After facing accusations of sexism and misogyny in his screenplay for “The Social Network” (my thoughts on the subject are here), Aaron Sorkin turned up at a blog belonging to TV writer Ken Levine to explain his choices. A selection:
I was writing about a very angry and deeply misogynistic group of people. These aren’t the cuddly nerds we made movies about in the 80’s. They’re very angry that the cheerleader still wants to go out with the quarterback instead of the men (boys) who are running the universe right now. The women they surround themselves with aren’t women who challenge them (and frankly, no woman who could challenge them would be interested in being anywhere near them.)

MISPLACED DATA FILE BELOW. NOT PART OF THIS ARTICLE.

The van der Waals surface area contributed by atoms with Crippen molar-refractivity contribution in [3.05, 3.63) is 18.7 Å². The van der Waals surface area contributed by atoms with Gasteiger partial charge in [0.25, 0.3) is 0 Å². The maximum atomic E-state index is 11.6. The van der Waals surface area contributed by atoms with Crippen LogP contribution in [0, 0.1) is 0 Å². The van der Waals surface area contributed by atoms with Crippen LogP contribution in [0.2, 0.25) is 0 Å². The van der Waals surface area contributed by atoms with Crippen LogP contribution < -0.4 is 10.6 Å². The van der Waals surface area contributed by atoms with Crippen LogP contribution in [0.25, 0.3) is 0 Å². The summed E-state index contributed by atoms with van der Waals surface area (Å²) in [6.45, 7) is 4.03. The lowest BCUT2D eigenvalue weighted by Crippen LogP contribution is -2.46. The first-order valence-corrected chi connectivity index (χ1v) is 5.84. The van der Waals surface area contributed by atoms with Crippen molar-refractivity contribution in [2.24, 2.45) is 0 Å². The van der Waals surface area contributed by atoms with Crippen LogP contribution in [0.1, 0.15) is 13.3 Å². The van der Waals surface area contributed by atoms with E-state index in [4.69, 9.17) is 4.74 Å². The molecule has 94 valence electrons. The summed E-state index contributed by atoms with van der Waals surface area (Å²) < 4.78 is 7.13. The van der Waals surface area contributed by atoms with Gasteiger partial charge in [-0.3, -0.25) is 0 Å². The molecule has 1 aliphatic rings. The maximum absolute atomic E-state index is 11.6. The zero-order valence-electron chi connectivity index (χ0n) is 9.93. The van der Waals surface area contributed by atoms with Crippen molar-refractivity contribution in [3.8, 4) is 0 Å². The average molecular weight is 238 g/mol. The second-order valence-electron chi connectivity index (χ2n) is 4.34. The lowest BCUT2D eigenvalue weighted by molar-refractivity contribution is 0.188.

He added “I wish I could go door to door and make this explanation/apology to any woman offended by the things you’ve pointed out but obviously that’s unrealistic so I thought the least I could do was speak directly to you.”
Meanwhile, over at Time Out in London, director David Fincher offers up a sassy Q&A:
The dialogue at the beginning of the film moves extremely quickly.
‘The first scene in a movie should teach the audience how to watch it. I’ve got a contract for two hours and 19 minutes. I have final cut at two hours and 19 minutes. As long as I can make it in that time, I can do whatever the fuck I want. I held this 166-page script in my hand, I got the first nine pages, handed them to Aaron Sorkin, took a stopwatch out and said: “Talk.” He did it – it was funny. And that’s going to pin people back, and you know what? It’s not going to start in black as was written. They’re going to start talking over the fucking Columbia Pictures logo! If I could’ve put the opening lines of dialogue over a trailer, I would’ve done that. It’s shut-the-fuck-up time: pay attention, or you’re going to miss a lot.’